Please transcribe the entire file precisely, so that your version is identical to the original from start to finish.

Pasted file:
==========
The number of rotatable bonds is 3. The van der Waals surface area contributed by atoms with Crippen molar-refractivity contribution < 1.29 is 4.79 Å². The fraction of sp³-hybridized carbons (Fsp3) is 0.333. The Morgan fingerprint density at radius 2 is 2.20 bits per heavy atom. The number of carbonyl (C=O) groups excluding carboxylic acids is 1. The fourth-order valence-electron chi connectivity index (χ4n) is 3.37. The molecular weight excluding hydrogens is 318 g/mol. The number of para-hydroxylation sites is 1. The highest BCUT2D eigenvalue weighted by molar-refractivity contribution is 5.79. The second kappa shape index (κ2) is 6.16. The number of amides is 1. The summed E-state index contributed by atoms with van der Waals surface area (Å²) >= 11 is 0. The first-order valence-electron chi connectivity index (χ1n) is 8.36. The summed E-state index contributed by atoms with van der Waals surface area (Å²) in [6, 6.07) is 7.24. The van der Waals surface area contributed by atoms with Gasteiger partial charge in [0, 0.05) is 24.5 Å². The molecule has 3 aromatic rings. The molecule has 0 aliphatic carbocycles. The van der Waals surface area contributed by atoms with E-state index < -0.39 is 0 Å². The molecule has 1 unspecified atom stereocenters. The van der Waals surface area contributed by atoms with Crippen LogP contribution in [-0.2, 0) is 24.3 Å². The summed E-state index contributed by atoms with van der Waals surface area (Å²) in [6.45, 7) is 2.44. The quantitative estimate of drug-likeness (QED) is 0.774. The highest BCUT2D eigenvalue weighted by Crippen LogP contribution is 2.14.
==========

The number of rotatable bonds is 3. The van der Waals surface area contributed by atoms with Crippen molar-refractivity contribution < 1.29 is 4.79 Å². The fraction of sp³-hybridized carbons (Fsp3) is 0.333. The Morgan fingerprint density at radius 2 is 2.20 bits per heavy atom. The number of carbonyl (C=O) groups excluding carboxylic acids is 1. The fourth-order valence-electron chi connectivity index (χ4n) is 3.37. The molecular weight excluding hydrogens is 318 g/mol. The number of para-hydroxylation sites is 1. The highest BCUT2D eigenvalue weighted by molar-refractivity contribution is 5.79. The second kappa shape index (κ2) is 6.16. The number of amides is 1. The summed E-state index contributed by atoms with van der Waals surface area (Å²) >= 11 is 0. The first-order valence-electron chi connectivity index (χ1n) is 8.36. The summed E-state index contributed by atoms with van der Waals surface area (Å²) in [6, 6.07) is 7.24. The van der Waals surface area contributed by atoms with Gasteiger partial charge in [0, 0.05) is 24.5 Å². The molecule has 3 aromatic rings. The molecule has 0 aliphatic carbocycles. The van der Waals surface area contributed by atoms with E-state index < -0.39 is 0 Å². The molecule has 1 unspecified atom stereocenters. The van der Waals surface area contributed by atoms with Crippen LogP contribution in [-0.2, 0) is 24.3 Å². The summed E-state index contributed by atoms with van der Waals surface area (Å²) in [6.45, 7) is 2.44. The quantitative estimate of drug-likeness (QED) is 0.774. The highest BCUT2D eigenvalue weighted by Crippen LogP contribution is 2.14.